This story first appeared on Cowboy State Daily
By Ellen Fike, Cowboy State Daily
The Wyoming Department of Health saw a data breach that exposed the health information of nearly 165,000 Wyoming residents.
The department announced the breach on Tuesday, as well as detailing its plan to respond.
The department became aware of a breach involving protected health information on March 10. It was discovered a workforce member inappropriately handled the health information of approximately 164,021 Wyoming residents and others as early as Nov. 5, 2020.
The incident involves an unintentional exposure of 53 files containing coronavirus and influenza test result data and one file containing breath alcohol test results.
These files were mistakenly uploaded by a WDH Public Health Division workforce member to private and public online storage locations, known as repositories, on servers belonging to GitHub.com, an internet-based software development platform used for version control and code management while writing code for data models.
While GitHub.com has privacy and security policies and procedures in place regarding the use of data on their platform, the mistakes made by the WDH employee still allowed the information to be exposed.
The information was also unintentionally disclosed, meaning it was made available to individuals who were not authorized to receive it, on GitHub’s public site as early as Jan. 8.
The exposed health information included coronavirus tests that were electronically reported to the WDH for Wyoming residents, including name or patient identification, address, date of birth, test results and dates of service.
These coronavirus tests could have been performed anywhere in the United States between January 2020 to March of this year.
“While WDH staff intended to use this software service only for code storage and maintenance rather than to maintain files containing health information, a significant and very unfortunate error was made when the test result data was also uploaded to GitHub.com,” Michael Ceballos, WDH director, said.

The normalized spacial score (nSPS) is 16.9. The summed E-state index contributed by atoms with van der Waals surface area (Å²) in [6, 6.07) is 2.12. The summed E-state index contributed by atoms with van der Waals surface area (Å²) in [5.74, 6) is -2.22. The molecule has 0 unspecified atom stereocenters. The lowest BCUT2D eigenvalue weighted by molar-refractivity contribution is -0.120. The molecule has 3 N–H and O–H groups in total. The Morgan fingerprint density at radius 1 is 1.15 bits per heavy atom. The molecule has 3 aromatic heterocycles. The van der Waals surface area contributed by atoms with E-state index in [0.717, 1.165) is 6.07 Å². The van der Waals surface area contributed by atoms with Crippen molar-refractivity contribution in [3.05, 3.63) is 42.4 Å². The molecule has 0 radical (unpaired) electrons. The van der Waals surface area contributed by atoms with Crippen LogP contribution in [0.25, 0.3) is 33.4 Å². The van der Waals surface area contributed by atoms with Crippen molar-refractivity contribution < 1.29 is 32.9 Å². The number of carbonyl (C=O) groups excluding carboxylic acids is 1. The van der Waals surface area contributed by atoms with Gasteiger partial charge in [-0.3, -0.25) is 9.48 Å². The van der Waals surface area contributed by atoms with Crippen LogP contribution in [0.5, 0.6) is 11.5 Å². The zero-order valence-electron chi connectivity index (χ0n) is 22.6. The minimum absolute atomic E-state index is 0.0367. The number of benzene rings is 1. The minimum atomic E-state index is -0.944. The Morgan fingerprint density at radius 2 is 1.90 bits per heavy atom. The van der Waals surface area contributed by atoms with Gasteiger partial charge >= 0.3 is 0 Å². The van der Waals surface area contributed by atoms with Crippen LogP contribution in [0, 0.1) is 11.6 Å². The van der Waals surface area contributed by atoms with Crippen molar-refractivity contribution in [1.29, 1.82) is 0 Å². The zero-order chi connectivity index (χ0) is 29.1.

He noted the affected files did not contain Social Security numbers, or banking, financial or health insurance information.
WDH started sending notices to potentially affected individuals on Monday However, contact information was unfortunately incomplete for many others.
“We are taking this situation very seriously and extend a sincere apology to anyone affected. We are committed to being open about the situation and to offering our help,” Ceballos said.
A special WDH information line dedicated to the situation has been established at 1-833-847-5916. The phone line will be available Monday through Friday, 9 a.m. to 7 p.m. through Aug. 6.
Wyoming residents who received coronavirus or influenza tests anywhere in the United States between January 2020 and March 9 but who do not receive a written notice within the next two weeks should call the information line to learn if their information was involved.
In addition, anyone who received a breath alcohol test performed by law enforcement in Wyoming between April 19, 2012 and Jan. 27 who doesn’t receive a letter should also call.
“We recognize maintaining personal information privacy is important. Because we want to be extra cautious about this situation, we are offering affected individuals one year of free identity theft protection through IdentityForce,” said Jeri Hendricks, Office of Privacy, Security and Contracts administrator with WDH.
IdentityForce provides advanced credit and dark web monitoring, along with identity theft insurance and medical identity theft coverage.
To take advantage of the offer, affected individuals can call the WDH information line at 1-833-847-5916 for an IdentityForce verification code to allow online enrollment for the service.
“Because we are committed to the privacy and security of individuals’ protected health information, we have taken steps to help prevent further harm from this situation or similar circumstances from happening again,” Hendricks said. “Files have been removed from the GitHub repositories and GitHub has destroyed any dangling data from their servers. Business practices have been revised to include prohibiting the use of GitHub or other public repositories and employees have been retrained.”
Hendricks said appropriate corrective action has been taken and the WDH Office of Privacy, Security and Contract’s (OPSC) investigation of this incident is complete.